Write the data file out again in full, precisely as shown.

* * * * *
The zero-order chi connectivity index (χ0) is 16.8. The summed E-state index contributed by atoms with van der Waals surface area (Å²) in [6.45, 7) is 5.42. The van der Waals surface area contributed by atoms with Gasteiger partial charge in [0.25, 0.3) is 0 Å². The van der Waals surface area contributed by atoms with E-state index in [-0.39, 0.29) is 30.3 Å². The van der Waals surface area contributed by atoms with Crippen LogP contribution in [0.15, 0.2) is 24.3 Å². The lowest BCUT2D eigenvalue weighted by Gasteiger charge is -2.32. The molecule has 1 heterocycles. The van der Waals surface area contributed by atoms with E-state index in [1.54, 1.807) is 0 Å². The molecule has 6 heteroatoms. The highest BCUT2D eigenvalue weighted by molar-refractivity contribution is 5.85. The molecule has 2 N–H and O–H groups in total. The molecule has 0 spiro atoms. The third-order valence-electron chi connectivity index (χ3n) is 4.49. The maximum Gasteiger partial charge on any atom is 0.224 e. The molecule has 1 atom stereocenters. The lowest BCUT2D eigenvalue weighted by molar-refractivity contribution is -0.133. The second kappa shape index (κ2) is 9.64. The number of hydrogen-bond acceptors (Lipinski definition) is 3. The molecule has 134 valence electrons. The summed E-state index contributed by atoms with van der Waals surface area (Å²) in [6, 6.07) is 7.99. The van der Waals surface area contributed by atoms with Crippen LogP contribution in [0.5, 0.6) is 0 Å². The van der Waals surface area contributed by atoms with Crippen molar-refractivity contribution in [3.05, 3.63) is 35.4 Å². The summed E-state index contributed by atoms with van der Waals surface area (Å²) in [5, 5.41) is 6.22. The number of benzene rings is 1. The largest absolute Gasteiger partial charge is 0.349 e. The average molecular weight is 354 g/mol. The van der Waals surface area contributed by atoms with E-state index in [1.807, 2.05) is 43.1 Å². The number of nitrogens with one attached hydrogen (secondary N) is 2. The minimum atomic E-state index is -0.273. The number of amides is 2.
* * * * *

The zero-order chi connectivity index (χ0) is 16.8. The summed E-state index contributed by atoms with van der Waals surface area (Å²) in [6.45, 7) is 5.42. The van der Waals surface area contributed by atoms with Gasteiger partial charge in [0.25, 0.3) is 0 Å². The van der Waals surface area contributed by atoms with E-state index in [-0.39, 0.29) is 30.3 Å². The van der Waals surface area contributed by atoms with Crippen LogP contribution in [0.15, 0.2) is 24.3 Å². The lowest BCUT2D eigenvalue weighted by Gasteiger charge is -2.32. The molecule has 1 heterocycles. The van der Waals surface area contributed by atoms with E-state index in [1.54, 1.807) is 0 Å². The molecule has 6 heteroatoms. The highest BCUT2D eigenvalue weighted by molar-refractivity contribution is 5.85. The molecule has 2 N–H and O–H groups in total. The molecule has 0 spiro atoms. The third-order valence-electron chi connectivity index (χ3n) is 4.49. The maximum Gasteiger partial charge on any atom is 0.224 e. The molecule has 1 atom stereocenters. The lowest BCUT2D eigenvalue weighted by molar-refractivity contribution is -0.133. The second kappa shape index (κ2) is 9.64. The number of hydrogen-bond acceptors (Lipinski definition) is 3. The molecule has 134 valence electrons. The summed E-state index contributed by atoms with van der Waals surface area (Å²) in [6, 6.07) is 7.99. The van der Waals surface area contributed by atoms with Crippen LogP contribution in [0.5, 0.6) is 0 Å². The van der Waals surface area contributed by atoms with Crippen molar-refractivity contribution in [3.05, 3.63) is 35.4 Å². The summed E-state index contributed by atoms with van der Waals surface area (Å²) in [5, 5.41) is 6.22. The number of benzene rings is 1. The largest absolute Gasteiger partial charge is 0.349 e. The average molecular weight is 354 g/mol. The van der Waals surface area contributed by atoms with E-state index in [1.807, 2.05) is 43.1 Å². The number of nitrogens with one attached hydrogen (secondary N) is 2. The minimum atomic E-state index is -0.273. The number of amides is 2.